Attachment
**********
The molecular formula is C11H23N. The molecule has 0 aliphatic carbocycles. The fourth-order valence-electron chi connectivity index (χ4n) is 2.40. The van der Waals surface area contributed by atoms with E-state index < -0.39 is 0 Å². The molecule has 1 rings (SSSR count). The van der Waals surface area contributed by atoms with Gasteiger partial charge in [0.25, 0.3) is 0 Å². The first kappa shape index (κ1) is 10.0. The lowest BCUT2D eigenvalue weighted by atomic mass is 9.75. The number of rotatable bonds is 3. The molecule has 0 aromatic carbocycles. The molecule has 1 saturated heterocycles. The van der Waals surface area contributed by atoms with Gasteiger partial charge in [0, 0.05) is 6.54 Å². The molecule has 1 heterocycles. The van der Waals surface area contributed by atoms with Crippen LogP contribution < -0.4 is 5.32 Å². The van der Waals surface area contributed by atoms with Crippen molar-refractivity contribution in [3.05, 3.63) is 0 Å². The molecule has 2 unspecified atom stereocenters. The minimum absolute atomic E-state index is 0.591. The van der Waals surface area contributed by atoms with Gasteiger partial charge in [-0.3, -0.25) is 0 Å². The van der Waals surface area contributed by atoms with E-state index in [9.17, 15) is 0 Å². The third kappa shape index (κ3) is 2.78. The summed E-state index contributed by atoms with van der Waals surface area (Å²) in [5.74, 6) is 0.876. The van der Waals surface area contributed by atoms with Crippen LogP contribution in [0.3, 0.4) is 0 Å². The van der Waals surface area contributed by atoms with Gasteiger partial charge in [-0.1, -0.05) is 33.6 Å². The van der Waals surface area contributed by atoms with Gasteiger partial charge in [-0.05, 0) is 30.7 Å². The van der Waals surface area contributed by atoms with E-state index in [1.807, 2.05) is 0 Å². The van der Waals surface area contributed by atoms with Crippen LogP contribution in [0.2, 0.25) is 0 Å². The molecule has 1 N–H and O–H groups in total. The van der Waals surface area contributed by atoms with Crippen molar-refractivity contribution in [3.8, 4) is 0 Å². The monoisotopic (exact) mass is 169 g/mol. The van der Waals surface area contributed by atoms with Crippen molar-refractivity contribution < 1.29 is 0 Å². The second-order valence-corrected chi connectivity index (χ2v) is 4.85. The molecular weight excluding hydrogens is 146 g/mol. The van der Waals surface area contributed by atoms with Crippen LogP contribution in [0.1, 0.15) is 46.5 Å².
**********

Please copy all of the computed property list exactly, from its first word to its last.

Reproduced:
The molecular formula is C11H23N. The molecule has 0 aliphatic carbocycles. The fourth-order valence-electron chi connectivity index (χ4n) is 2.40. The van der Waals surface area contributed by atoms with E-state index < -0.39 is 0 Å². The molecule has 1 rings (SSSR count). The van der Waals surface area contributed by atoms with Gasteiger partial charge in [0.25, 0.3) is 0 Å². The first kappa shape index (κ1) is 10.0. The lowest BCUT2D eigenvalue weighted by atomic mass is 9.75. The number of rotatable bonds is 3. The molecule has 0 aromatic carbocycles. The molecule has 1 saturated heterocycles. The van der Waals surface area contributed by atoms with Gasteiger partial charge in [0, 0.05) is 6.54 Å². The molecule has 1 heterocycles. The van der Waals surface area contributed by atoms with Crippen LogP contribution < -0.4 is 5.32 Å². The van der Waals surface area contributed by atoms with Crippen molar-refractivity contribution in [3.05, 3.63) is 0 Å². The molecule has 2 unspecified atom stereocenters. The minimum absolute atomic E-state index is 0.591. The van der Waals surface area contributed by atoms with Gasteiger partial charge in [-0.3, -0.25) is 0 Å². The van der Waals surface area contributed by atoms with E-state index in [9.17, 15) is 0 Å². The third kappa shape index (κ3) is 2.78. The summed E-state index contributed by atoms with van der Waals surface area (Å²) in [5.74, 6) is 0.876. The van der Waals surface area contributed by atoms with Crippen LogP contribution in [0.3, 0.4) is 0 Å². The van der Waals surface area contributed by atoms with Gasteiger partial charge in [-0.1, -0.05) is 33.6 Å². The van der Waals surface area contributed by atoms with Gasteiger partial charge in [-0.05, 0) is 30.7 Å². The van der Waals surface area contributed by atoms with E-state index in [1.807, 2.05) is 0 Å². The van der Waals surface area contributed by atoms with Crippen LogP contribution in [0.2, 0.25) is 0 Å². The molecule has 1 N–H and O–H groups in total. The van der Waals surface area contributed by atoms with Crippen molar-refractivity contribution in [3.8, 4) is 0 Å². The monoisotopic (exact) mass is 169 g/mol. The van der Waals surface area contributed by atoms with Crippen molar-refractivity contribution < 1.29 is 0 Å². The second-order valence-corrected chi connectivity index (χ2v) is 4.85. The molecular weight excluding hydrogens is 146 g/mol. The van der Waals surface area contributed by atoms with Crippen LogP contribution in [0.1, 0.15) is 46.5 Å².